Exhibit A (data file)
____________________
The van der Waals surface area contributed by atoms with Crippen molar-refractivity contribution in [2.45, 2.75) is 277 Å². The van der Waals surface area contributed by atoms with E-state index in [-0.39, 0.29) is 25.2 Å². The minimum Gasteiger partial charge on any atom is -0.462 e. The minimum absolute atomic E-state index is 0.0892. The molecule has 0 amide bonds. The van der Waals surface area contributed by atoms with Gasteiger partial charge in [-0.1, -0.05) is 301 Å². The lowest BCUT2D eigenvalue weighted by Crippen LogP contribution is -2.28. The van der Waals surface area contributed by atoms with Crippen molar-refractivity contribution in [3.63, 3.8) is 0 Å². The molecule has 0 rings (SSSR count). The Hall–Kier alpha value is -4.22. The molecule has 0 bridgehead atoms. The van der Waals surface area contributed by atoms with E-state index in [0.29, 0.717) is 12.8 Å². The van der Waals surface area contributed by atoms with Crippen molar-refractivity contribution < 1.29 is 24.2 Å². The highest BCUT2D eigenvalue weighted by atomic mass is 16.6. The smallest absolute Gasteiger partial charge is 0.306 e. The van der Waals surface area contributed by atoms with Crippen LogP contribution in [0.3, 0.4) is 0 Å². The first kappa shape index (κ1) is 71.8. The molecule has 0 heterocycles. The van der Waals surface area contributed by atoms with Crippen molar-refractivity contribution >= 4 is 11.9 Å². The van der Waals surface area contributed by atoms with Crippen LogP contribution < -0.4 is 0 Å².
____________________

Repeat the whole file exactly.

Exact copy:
The van der Waals surface area contributed by atoms with Crippen molar-refractivity contribution in [2.45, 2.75) is 277 Å². The van der Waals surface area contributed by atoms with E-state index in [-0.39, 0.29) is 25.2 Å². The minimum Gasteiger partial charge on any atom is -0.462 e. The minimum absolute atomic E-state index is 0.0892. The molecule has 0 amide bonds. The van der Waals surface area contributed by atoms with Gasteiger partial charge in [-0.1, -0.05) is 301 Å². The lowest BCUT2D eigenvalue weighted by Crippen LogP contribution is -2.28. The van der Waals surface area contributed by atoms with Crippen molar-refractivity contribution in [3.63, 3.8) is 0 Å². The molecule has 0 rings (SSSR count). The Hall–Kier alpha value is -4.22. The molecule has 0 bridgehead atoms. The van der Waals surface area contributed by atoms with E-state index in [0.29, 0.717) is 12.8 Å². The van der Waals surface area contributed by atoms with Crippen molar-refractivity contribution < 1.29 is 24.2 Å². The highest BCUT2D eigenvalue weighted by atomic mass is 16.6. The smallest absolute Gasteiger partial charge is 0.306 e. The van der Waals surface area contributed by atoms with Crippen LogP contribution in [0.3, 0.4) is 0 Å². The first kappa shape index (κ1) is 71.8. The molecule has 0 heterocycles. The van der Waals surface area contributed by atoms with Crippen molar-refractivity contribution >= 4 is 11.9 Å². The van der Waals surface area contributed by atoms with Crippen LogP contribution < -0.4 is 0 Å².